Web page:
I think the re-evaluation is half because of selective memory, and half because of DJT. What we’ve seen of W after his presidency is that he’s actually a decent dude. He has endearing quirks, like his painting hobby. He had the integrity to stand up against the current crop of RINOs (including our President) who have happily betrayed the party’s core values of small government, state independence, and free trade. Nobody has to worry about W. grabbing their daughters’ pussies, and at least he’s no longer embarrassing us regularly on the world stage. Next to DJT he looks pretty damn good right now.

    Much as even conservatives can recognize that Jimmy Carter is a good dude even though he was a lousy president, the same is true of W. But I’ll be honest… though I’m still open to the possibility of good things coming out of the DJT presidency, I’m fairly certain that in 4 years when he’s out of office, nobody (even those who support him today) will look at him that way.

    Reply
    • Cdotson

      “She’d forgotten completely the litany of gripes democrats had against W for at least 12 years.”

      It’s hard to remember a lie. It’s also hard to remember regurgitated talking points you don’t genuinely believe.

      This phenomenon also has likely cause in the fact that many of W’s most rightly-derided policies from the post-9/11 era continued and even accelerated under Obama. When BO did it he was a golden child and the sufferers of BDS lost rational footing for supporting their former derangement. Now that Trump is dismantling Obama’s “legacy” (at least in media parlance) BDS returns as TDS.

      Reply
      • hank chinaski

        If the so-called FISA memo comes to where the tinfoil hatters think it will, we’ll see that he wasn’t the Messiah, but a very naughty boy.
        I’ve got my popcorn.

        Reply
  2. Thomas KreutzerThomas Kreutzer

    The issue isn’t so much the people themselves, it’s the caricatures that the media chooses to portray. I think most Americans knew very little about the real people outside of their official roles, but we all knew the GW Bush was a buffoon because he was constantly lampooned on the late night comedy news shows.

    I would say that the the vitriol with which they are now attacking president Trump is unprecedented but for the fact that I also lived through the Clinton administration and well recall the vitriol with which the pundits on the right – not comedians, but actual media ideologues – assailed president Clinton.

    It isn’t until after their terms that the public gets to know our former presidents as real people. Bill Clinton was a good president but, when one looks at his “charity” and the way he has conducted himself in his personal life, a shitty person – and I think that impression is carried on by his wife, which damaged her legitimacy as a candidate.

    I think GW Bush is legitimately a good person and that he could have been a great president had the twin towers never happened. He certainly started off strong and surrounded himself with good people. Later, when the country went on a war footing, the hawks came to the fore and the rest is history.

    Obama I think was a so-so president, probably because he was so middle of the road (believe it or not). He seems like a decent person but it’s still a little too soon to see how he will comport himself in his new role. So far so good. He’s staying out of sight and not setting himself up as the leader of some permanent opposition to President Trump.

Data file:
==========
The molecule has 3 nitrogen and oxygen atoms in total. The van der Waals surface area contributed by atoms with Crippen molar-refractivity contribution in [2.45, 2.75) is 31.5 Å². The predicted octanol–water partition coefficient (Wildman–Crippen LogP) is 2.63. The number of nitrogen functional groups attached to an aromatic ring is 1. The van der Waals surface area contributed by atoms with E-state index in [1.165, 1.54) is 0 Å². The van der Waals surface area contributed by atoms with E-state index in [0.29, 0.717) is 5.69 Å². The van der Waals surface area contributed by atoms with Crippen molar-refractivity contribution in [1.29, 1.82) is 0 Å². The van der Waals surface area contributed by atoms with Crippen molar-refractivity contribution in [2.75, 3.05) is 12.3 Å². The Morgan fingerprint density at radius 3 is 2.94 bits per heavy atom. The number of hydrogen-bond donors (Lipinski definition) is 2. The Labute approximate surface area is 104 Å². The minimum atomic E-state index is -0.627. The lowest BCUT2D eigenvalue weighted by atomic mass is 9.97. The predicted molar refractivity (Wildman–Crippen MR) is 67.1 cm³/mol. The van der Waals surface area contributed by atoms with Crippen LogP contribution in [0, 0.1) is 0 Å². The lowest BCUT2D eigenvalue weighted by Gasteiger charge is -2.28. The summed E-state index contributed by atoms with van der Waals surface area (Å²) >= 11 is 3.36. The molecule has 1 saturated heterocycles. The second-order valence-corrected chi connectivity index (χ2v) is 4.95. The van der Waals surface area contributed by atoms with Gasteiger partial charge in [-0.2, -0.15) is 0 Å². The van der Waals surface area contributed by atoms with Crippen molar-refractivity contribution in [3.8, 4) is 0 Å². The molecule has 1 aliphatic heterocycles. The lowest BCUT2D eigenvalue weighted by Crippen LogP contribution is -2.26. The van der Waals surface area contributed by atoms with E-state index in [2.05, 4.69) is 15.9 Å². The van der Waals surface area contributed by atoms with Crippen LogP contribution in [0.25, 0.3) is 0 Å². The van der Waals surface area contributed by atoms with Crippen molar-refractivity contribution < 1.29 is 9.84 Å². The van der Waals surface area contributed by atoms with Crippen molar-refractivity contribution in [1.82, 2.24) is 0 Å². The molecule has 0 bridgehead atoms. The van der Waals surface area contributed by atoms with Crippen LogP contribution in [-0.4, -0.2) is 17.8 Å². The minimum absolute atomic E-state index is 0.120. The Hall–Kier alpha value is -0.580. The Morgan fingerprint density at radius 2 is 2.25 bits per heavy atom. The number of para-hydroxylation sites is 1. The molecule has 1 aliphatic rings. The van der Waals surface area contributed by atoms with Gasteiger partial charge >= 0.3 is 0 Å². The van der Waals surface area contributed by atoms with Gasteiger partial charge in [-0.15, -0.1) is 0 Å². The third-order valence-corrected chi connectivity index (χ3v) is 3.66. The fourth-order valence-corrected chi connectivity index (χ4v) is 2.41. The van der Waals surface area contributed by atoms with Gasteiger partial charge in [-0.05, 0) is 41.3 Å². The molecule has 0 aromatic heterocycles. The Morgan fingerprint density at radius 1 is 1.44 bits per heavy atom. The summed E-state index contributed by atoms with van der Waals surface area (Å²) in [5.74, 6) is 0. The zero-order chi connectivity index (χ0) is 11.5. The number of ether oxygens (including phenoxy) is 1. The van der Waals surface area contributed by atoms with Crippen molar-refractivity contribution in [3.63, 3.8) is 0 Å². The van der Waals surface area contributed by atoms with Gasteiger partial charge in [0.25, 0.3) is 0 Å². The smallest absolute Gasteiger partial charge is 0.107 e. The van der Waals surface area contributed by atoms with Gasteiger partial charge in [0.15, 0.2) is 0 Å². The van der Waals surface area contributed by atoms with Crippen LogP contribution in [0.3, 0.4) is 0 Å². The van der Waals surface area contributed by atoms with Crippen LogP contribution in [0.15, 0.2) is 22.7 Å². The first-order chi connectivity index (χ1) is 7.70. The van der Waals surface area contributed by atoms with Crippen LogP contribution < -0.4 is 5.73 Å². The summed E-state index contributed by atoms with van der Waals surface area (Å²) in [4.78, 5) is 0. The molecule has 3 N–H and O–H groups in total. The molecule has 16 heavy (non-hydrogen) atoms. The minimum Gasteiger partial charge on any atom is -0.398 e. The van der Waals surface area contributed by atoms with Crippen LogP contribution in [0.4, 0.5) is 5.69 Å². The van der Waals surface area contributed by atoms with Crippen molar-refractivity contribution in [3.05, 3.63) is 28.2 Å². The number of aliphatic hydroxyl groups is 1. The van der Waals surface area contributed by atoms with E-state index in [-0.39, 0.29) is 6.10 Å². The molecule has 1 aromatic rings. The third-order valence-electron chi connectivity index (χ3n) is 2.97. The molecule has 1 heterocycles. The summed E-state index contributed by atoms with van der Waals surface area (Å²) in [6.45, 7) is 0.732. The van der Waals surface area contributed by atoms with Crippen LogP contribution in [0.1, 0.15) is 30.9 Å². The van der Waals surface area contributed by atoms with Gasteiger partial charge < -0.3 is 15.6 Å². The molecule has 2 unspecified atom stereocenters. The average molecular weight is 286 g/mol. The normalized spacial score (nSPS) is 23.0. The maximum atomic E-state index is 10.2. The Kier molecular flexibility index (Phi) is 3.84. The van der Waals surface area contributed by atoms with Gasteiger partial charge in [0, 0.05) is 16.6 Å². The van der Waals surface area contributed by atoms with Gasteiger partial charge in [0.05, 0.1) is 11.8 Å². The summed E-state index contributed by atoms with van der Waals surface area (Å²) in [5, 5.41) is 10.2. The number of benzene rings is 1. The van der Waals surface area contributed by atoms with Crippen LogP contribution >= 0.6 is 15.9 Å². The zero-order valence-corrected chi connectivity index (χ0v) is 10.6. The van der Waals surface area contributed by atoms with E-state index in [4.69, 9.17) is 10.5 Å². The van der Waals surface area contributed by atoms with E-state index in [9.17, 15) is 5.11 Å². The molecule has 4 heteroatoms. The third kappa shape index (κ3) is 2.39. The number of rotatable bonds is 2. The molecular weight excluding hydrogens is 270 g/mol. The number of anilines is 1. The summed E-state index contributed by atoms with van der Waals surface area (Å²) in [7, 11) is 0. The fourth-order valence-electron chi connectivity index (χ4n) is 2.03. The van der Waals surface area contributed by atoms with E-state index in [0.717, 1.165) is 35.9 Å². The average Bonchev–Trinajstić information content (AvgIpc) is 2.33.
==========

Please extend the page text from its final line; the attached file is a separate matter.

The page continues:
President Trump, by the way, comes into office with a lot of preconceptions – partially because he was a media star. The question is whether or not the character he played on his “reality” show is the real him. I will say that I understand his blue collar appeal. His recent insults to other nations, for example, are typical blue collar “tough talk” and shouldn’t have been so overblown in the media. If people would take the time to focus on what the man’s actual message is, they would see is right a lot of the time. But, the media has decided to go after him with all guns blazing – which is why he goes around them so often. The one thing I think he needs to understand is that being president is different than running a business – people watch your words more than they watch your actions. He doesn’t need to be tied to a specific ideology and I think that if he can get his message right and then stay on target, I think he’d be awesome president.

    Whether or not I voted for him doesn’t matter. I’m rooting for him and everyone else should be too.

    Reply
    • Mopar4wd

      Thomas, as if often the case in these political posts I find you view refreshing. I think alot of that might come from being able to step back and try and look at things objectively something I feel people have a hard time doing. I know I do.

      I agree on your view of Clinton Bush and Obama. I have often respected some of the things Bush accomplished in office despite my view being different then his. (at the time of his first election I was of the socially liberal fiscally conservative stripe now a bit more liberal on both but not everywhere) I think in retrospect I would like to hang out with Bush but wouldn’t vote for him. Clinton has a very checkered past also might be fun to hang out with for a party night but not all the time. His record as a president seems to hold up well. I think Obama like you said will be an average president mostly appearing in history books do to his background then accomplishments.

      I kind of disagree on Trump. I have always viewed him as a New York con man. I have watched dozen’s of interviews with him going back to the 80’s (I’m one of those people who probably has a bit unhealthy obsession with extremely wealthy people and how they got there.) Nothing I have seen in any of them makes me think the true Donald Trump is any thing but a con man looking for attention. Unlike my statements above I have no desire to hang out with meet or have Trump as a leader of our country.